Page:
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Location: Kansas City, Missouri, United States

Doing my part to irritate Republicans, fundamentalists, bigots and other lower life forms.

Sunday, February 13, 2005

Shame on you, Kay!

Buried inside Saturday's edition of The Kansas City Star was a seven-paragraph story on the annual Mayor's Prayer Breakfast to benefit the National Conference for Community and Justice bearing the innocuous headline "Leaders focus on values, unity." (

Formerly known as the National Conference of Christians and Jews, the organization's web site ( puts its mission statement right up at the top. It describes itself as "a human relations organization dedicated to fighting bias, bigotry, and racism in America."

So far, so good. They are the kind of words that make you feel all warm and fuzzy inside ... like everything is right with the world and we should all join hands and sing, "I'd like to teach the world to sing in perfect har-mo-neeeeeee!"

But then you get the the next-to-the-last paragraph and all those pretty words and fuzzy feelings turn to dust. Apparently the events featured speaker had failed to read those inspiring words about fighting bias, bigotry and racism. It reads: "Featured speaker William H. Dunn Sr. bemoaned what he called 'a sharp downward trend' in values since he last spoke at the breakfast meeting in 1979. In a 10-minute speech he denounced pornography, illegitimate births, same-sex marriage, activist judges and the American Civil Liberties Union."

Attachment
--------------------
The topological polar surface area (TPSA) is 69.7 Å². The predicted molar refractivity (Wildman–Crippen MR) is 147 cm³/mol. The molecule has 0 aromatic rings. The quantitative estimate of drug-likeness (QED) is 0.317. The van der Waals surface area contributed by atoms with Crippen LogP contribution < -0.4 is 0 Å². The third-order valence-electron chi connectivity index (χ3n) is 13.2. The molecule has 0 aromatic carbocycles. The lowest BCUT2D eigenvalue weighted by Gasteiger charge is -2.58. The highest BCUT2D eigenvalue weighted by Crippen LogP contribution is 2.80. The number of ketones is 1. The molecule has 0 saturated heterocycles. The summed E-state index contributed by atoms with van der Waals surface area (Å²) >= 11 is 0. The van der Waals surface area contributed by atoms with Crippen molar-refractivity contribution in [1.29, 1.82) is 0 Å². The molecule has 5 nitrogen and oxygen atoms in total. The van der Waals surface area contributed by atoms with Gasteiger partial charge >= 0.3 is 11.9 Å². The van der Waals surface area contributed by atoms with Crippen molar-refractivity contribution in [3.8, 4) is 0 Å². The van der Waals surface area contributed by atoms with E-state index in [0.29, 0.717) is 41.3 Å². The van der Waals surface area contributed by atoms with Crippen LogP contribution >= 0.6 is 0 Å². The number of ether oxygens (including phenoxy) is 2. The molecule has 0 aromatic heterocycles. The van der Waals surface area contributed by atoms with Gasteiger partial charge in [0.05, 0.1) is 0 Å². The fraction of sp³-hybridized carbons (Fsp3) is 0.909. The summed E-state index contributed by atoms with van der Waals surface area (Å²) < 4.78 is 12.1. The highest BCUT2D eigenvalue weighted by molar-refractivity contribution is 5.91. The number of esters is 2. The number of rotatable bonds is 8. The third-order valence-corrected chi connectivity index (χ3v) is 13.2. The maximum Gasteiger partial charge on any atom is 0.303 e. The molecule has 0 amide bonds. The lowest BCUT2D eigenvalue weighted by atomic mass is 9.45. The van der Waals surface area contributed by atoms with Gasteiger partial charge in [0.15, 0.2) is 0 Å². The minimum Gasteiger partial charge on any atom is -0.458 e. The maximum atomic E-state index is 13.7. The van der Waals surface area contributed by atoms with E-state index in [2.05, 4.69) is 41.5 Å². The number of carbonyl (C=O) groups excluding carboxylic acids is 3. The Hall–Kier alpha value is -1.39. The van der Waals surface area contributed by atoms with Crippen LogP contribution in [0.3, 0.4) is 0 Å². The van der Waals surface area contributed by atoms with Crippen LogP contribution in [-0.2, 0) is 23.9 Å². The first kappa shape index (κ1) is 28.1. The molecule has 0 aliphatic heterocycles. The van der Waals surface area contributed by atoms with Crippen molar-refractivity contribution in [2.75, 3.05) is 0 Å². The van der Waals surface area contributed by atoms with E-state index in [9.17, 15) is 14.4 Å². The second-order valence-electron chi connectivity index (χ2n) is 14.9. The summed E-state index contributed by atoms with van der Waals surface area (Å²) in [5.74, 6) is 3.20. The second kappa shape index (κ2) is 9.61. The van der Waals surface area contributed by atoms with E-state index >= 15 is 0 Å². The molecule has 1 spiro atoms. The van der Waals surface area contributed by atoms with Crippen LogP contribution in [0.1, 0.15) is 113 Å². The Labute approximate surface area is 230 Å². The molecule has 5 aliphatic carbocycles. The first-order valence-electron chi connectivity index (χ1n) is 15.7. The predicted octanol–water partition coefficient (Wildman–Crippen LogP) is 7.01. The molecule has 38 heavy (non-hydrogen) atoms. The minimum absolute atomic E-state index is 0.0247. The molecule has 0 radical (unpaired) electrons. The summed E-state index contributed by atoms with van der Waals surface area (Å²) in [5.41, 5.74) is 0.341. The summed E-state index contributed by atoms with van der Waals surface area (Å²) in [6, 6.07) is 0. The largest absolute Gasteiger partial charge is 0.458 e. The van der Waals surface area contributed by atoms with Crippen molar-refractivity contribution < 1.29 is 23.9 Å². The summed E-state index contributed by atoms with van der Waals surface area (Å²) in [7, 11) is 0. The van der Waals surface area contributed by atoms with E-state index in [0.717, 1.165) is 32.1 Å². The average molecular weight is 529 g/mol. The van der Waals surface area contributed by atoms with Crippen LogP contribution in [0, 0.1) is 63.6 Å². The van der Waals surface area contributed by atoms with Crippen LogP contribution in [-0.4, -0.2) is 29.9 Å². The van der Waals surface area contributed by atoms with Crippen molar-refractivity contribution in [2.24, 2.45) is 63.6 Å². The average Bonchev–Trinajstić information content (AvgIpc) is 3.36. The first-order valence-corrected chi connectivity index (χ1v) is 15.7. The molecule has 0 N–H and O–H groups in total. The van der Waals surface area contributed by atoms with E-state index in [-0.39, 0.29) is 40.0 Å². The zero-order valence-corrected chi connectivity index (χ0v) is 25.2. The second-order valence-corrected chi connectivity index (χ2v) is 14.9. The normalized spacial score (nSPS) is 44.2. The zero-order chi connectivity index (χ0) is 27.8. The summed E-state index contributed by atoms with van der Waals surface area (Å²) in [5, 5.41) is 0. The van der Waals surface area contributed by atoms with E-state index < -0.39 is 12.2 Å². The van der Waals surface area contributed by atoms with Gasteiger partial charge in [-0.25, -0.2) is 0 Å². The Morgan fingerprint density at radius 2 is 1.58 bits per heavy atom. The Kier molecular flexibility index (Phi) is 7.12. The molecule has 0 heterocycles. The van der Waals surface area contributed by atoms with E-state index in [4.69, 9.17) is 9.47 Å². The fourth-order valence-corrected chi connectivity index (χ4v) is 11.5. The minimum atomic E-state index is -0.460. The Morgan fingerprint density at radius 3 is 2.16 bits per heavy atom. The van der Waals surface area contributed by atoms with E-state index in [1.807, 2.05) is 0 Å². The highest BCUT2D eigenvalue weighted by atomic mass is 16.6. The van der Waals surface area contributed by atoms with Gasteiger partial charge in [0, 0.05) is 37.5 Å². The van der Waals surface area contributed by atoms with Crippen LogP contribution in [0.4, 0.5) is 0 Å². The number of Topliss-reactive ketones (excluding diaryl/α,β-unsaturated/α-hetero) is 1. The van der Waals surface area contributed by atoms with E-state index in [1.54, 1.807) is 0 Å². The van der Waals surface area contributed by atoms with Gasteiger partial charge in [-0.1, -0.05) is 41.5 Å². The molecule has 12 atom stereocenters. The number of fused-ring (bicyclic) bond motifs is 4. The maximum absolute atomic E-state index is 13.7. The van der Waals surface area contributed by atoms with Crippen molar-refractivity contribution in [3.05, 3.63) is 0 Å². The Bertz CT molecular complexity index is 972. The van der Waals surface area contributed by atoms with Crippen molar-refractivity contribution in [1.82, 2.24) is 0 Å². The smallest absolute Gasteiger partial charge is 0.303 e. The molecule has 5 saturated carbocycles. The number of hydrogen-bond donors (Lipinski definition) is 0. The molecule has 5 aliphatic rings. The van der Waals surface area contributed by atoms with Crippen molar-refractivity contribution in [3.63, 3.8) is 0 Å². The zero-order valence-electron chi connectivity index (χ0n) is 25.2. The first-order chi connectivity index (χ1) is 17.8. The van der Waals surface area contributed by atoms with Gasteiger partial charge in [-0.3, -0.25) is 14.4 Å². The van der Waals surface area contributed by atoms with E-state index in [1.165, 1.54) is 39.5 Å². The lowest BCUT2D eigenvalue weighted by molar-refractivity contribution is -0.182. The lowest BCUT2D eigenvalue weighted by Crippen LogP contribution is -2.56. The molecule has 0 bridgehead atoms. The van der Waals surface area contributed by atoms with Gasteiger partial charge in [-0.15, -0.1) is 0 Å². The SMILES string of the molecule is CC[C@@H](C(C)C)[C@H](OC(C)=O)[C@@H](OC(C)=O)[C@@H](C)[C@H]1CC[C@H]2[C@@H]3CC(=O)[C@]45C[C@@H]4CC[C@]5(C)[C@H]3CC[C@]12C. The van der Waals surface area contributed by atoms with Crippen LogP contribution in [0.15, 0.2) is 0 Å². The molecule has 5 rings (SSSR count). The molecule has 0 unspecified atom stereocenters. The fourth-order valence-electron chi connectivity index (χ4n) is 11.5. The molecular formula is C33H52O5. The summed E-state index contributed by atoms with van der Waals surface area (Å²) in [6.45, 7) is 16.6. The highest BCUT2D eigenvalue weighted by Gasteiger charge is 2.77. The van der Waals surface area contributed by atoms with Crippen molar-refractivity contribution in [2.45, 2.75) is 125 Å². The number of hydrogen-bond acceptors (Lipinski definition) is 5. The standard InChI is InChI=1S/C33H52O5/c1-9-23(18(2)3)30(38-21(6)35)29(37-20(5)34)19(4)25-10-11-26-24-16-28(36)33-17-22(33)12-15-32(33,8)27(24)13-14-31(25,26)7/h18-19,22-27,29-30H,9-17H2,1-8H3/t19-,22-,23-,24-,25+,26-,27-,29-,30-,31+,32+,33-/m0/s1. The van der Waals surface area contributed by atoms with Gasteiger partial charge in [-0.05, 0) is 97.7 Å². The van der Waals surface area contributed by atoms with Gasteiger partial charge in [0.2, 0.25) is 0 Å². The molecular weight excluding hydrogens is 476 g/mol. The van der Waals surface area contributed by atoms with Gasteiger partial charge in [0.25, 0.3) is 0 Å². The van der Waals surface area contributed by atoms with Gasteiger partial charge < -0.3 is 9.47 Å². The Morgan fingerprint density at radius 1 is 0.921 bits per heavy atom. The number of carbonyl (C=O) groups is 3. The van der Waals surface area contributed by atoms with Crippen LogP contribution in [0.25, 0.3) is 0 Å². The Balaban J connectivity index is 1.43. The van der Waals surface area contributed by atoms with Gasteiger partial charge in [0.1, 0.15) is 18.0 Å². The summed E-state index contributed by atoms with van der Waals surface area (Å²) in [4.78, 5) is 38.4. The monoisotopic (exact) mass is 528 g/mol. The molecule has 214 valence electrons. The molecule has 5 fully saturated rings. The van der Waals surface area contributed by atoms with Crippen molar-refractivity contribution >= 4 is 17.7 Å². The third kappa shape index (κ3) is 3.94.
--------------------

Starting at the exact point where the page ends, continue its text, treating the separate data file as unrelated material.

Dunn, by the way, is the patriarch of a local construction company. He's also noted as a local philanthropist and is apparently now out of the closet as a right-wing bigot as well.

What a shame an organization like NCCJ couldn't find a speaker who could actually address the issues the organization claims to be about in it's mission statement. Or at least didn't come out and flatly contradict them.

Even more of a shame is Major Kay Barnes lending her presence and her title to the event.

Barnes has sought the gay community's help in the past with her elections and with her pet projects. She helped pass the city's domestic partnership ordinances over a year ago.

Could it be that after the 2004 election Kay is taking a side-step to the right? Is she, like Hillary Clinton who recently softened her pro-choice rhetoric and spoke about "finding common ground" on the abortion issue, pandering to the fringe of the extremist right?

For now I'll give Barnes the benefit of the doubt and assume Dunn's bigoted comments took her by surprise. But I will be watching her actions and the actions of other politicians who sought the support of the gay community. We will not tolerate politicians who give us lip service during a campaign only to share a platform with right-wing bigots once they are elected.